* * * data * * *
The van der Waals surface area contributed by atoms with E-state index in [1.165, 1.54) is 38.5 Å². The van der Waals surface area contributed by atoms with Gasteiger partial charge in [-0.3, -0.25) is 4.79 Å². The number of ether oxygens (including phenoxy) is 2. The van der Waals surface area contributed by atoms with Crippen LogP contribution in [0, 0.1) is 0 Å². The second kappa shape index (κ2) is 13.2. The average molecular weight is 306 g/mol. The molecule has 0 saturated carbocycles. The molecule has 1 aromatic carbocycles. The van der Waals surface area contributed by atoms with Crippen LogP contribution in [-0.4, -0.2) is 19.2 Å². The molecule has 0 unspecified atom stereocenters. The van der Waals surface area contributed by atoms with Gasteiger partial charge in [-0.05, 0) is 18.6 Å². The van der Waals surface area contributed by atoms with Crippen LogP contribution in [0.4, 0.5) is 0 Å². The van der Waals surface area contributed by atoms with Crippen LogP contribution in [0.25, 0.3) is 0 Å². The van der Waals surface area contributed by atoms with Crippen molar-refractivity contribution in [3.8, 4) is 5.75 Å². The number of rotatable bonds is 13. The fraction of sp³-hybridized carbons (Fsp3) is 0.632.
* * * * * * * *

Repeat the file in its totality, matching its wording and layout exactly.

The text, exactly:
The van der Waals surface area contributed by atoms with E-state index in [1.165, 1.54) is 38.5 Å². The van der Waals surface area contributed by atoms with Gasteiger partial charge in [-0.3, -0.25) is 4.79 Å². The number of ether oxygens (including phenoxy) is 2. The van der Waals surface area contributed by atoms with Crippen LogP contribution in [0, 0.1) is 0 Å². The second kappa shape index (κ2) is 13.2. The average molecular weight is 306 g/mol. The molecule has 0 saturated carbocycles. The molecule has 1 aromatic carbocycles. The van der Waals surface area contributed by atoms with Crippen LogP contribution in [-0.4, -0.2) is 19.2 Å². The molecule has 0 unspecified atom stereocenters. The van der Waals surface area contributed by atoms with Gasteiger partial charge in [-0.05, 0) is 18.6 Å². The van der Waals surface area contributed by atoms with Crippen LogP contribution in [0.4, 0.5) is 0 Å². The van der Waals surface area contributed by atoms with Crippen LogP contribution in [0.25, 0.3) is 0 Å². The van der Waals surface area contributed by atoms with Crippen molar-refractivity contribution in [3.8, 4) is 5.75 Å². The number of rotatable bonds is 13. The fraction of sp³-hybridized carbons (Fsp3) is 0.632.